ership level and we would placate them on an
ad hoc basis. It wasn’t until we conducted a
full audit of internal communications that
we realized the issue of poor cross-functional interaction was frighteningly endemic.
In one particular email thread, we found
operations employees refusing to provide
information to an internal customer service
request, claiming they had “more important
priorities to handle.” The misalignment of
priorities between silos was, in our experience, the number one source of interoffice
hostility, and, yet, the first issue to resolve
when we tackled a total cultural transformation in establishing collaboration as a nonnegotiable business requirement.
To clarify, the term nonnegotiable is as
threatening as it sounds. Where collaboration is concerned, you ought to be willing
to let go of employees unwilling to work together – even in the case of your highest performers.
While we were still in the nascent stages of evaluating internal challenges to collaboration
without a clear exit strategy, the senior leadership team worked to define what successful collaboration might look like. We hoped
that determining our end-goal would give us
something to work towards. We settled on
the following: For Cooley, success would be
defined as exponential financial growth with
no change in headcount; in other words, a
significant company-wide productivity increase.
While financial growth was an exciting
goal to keep front of mind, a simpler yet
powerful morale-boosting way to think
about a company-wide drive towards in-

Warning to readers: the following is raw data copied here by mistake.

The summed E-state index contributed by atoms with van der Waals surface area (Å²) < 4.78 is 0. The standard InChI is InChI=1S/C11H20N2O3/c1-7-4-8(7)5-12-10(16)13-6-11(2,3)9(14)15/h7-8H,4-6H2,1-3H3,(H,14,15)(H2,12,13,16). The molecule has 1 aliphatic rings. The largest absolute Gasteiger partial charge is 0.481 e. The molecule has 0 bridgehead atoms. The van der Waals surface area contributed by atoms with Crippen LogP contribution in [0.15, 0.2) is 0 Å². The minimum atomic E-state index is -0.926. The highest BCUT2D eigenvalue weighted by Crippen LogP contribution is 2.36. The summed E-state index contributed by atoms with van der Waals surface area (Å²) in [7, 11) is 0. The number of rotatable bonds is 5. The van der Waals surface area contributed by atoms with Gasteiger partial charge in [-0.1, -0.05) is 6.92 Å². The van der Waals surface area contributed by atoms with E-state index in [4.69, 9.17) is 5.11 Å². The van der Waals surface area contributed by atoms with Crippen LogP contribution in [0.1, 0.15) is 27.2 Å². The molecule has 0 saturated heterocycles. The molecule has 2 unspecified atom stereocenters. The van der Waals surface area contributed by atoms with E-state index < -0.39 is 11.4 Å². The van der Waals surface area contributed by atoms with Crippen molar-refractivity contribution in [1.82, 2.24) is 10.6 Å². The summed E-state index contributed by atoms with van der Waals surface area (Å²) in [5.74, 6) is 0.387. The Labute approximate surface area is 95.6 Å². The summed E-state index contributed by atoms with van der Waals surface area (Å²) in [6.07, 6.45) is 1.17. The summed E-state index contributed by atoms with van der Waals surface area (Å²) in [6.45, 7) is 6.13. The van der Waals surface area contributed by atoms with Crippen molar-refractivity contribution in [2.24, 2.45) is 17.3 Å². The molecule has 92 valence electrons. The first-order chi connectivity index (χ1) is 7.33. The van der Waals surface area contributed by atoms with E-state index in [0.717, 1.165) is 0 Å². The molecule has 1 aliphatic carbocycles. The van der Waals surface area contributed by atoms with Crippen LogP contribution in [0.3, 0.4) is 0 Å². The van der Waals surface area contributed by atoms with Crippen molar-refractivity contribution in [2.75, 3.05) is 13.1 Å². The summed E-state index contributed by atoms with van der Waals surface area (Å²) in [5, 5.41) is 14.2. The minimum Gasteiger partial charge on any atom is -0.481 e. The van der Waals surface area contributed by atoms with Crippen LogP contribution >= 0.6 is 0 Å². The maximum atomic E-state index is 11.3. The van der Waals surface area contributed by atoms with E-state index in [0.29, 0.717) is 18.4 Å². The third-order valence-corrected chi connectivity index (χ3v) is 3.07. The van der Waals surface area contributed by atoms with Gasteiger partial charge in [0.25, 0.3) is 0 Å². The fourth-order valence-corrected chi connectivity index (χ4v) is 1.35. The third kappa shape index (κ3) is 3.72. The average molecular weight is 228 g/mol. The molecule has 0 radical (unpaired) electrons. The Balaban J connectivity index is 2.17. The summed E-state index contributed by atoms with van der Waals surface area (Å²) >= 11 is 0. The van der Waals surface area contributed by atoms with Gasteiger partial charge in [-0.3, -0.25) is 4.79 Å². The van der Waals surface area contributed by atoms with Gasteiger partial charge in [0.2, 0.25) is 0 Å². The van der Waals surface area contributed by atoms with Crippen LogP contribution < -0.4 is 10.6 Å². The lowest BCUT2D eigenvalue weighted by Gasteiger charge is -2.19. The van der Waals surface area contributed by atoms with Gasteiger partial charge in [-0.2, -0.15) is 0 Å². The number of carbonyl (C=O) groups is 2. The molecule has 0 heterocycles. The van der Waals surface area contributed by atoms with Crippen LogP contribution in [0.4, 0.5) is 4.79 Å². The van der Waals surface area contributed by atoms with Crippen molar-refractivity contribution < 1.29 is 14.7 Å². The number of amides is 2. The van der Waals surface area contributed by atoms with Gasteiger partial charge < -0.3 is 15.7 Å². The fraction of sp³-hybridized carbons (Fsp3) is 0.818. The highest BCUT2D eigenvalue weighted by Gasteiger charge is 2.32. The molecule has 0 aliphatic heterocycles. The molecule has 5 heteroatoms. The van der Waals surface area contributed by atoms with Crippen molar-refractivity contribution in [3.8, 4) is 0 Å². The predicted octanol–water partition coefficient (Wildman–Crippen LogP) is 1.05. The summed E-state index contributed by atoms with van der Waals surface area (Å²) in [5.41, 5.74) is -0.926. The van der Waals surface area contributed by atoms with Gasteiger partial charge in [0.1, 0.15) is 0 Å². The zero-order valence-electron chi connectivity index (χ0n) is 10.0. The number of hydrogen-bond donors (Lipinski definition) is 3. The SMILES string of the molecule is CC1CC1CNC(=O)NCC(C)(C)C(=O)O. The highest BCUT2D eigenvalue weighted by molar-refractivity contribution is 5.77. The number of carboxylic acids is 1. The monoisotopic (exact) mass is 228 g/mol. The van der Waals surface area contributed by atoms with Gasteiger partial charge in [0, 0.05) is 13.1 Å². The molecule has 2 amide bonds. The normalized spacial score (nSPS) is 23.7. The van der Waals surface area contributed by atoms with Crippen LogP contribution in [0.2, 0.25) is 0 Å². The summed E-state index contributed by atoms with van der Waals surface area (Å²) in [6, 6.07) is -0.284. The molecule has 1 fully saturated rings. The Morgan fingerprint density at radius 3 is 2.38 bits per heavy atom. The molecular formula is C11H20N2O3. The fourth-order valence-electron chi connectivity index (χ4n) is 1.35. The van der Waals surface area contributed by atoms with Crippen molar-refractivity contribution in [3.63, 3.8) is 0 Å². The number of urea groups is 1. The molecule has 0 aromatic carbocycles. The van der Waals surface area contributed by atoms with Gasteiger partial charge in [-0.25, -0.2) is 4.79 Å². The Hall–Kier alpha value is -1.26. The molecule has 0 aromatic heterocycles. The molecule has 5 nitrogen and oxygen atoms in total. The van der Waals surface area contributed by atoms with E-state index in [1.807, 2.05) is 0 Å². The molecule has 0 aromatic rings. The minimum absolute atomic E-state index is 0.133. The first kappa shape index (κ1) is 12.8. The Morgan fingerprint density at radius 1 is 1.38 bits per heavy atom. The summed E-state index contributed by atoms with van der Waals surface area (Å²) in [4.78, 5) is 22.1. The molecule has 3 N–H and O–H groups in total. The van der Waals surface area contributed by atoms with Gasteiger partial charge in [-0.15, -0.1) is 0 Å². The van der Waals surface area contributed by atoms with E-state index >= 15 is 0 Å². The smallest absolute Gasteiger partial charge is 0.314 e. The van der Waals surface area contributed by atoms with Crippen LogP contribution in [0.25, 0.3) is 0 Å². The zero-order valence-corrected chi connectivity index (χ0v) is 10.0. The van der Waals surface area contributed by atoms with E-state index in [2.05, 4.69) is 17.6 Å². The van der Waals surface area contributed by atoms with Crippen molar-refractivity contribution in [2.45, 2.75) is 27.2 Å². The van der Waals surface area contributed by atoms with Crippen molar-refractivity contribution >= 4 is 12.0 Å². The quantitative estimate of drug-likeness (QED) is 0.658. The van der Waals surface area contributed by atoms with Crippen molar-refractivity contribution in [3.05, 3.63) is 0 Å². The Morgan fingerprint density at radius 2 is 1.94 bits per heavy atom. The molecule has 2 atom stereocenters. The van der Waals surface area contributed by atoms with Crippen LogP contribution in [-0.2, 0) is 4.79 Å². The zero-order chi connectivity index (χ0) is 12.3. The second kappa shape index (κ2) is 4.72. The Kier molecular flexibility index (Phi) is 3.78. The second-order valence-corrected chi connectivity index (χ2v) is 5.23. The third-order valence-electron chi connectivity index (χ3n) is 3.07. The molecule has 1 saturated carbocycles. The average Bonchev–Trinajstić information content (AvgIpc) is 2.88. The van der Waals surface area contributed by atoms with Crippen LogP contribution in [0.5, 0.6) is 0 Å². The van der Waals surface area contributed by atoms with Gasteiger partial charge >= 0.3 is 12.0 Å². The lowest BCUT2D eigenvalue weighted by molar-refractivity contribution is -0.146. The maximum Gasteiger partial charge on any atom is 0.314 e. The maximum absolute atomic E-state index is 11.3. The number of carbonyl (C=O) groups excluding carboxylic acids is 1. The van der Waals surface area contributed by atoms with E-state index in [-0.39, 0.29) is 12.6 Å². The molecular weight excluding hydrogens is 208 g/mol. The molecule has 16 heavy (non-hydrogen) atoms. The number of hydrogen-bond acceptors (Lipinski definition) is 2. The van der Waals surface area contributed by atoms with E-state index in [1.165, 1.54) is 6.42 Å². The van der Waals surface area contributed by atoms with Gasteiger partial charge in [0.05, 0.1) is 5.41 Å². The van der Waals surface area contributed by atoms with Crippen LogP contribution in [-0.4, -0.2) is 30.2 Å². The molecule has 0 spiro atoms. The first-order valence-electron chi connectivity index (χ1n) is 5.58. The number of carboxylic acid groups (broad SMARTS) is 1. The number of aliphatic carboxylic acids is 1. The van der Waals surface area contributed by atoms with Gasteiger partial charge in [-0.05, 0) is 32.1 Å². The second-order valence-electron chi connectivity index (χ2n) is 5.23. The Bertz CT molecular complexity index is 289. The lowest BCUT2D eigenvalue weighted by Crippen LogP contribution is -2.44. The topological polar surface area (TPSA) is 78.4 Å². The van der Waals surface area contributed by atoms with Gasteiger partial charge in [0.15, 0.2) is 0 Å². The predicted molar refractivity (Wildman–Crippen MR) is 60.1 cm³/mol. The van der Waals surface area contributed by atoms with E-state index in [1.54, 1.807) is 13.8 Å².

creased collaboration is do what is right. In
our technological age of digitization, opti-
mization, and automation, just treating oth-
ers as you would want to be treated is near-
revolutionary. Doing right is easy when you
are working through standard day-to-day
processing. Doing right is exponentially
more challenging when faced with inevita-
ble operational mistakes. Human error is an
opportunity for innovation – and should be
viewed as such. In the context of collabora-
tion, human error is an opportunity to adopt
a collaboration mindset where Cooley would
previously have enacted a theatrical perfor-
mance of the Blame Game.
In the spirit of corporate collaboration, we
conducted a company-wide review of employees. We held all personnel – regardless of
level and division – to the highest standards,
insisting on a total commitment to the team
and to collaboration, without exception.
Placing the right people in the right positions while implementing a culture committed to collaboration demands that your leadership team needs to be the ultimate paragon
of collaboration to set the tone for everyone
else in your organization. While many would
agree with the idea of collaboration in principle, implementation, although not always
easy, is critical to a company’s success. Recruiting, training, and retaining the right
people with a commitment to collaboration
is a major shift for most organizations and
can take several years to fully implement.
At Cooley, implementation began with rebuilding the senior leadership team, a slow
but worthwhile process. Once the leadership team commits to a more collaborative
culture, it can begin the process of identifying which people, deeper within the organization, are not committed to collaboration
and to the team. Once identified, these individuals can either be retrained or replaced
-- again, without exception.
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and six years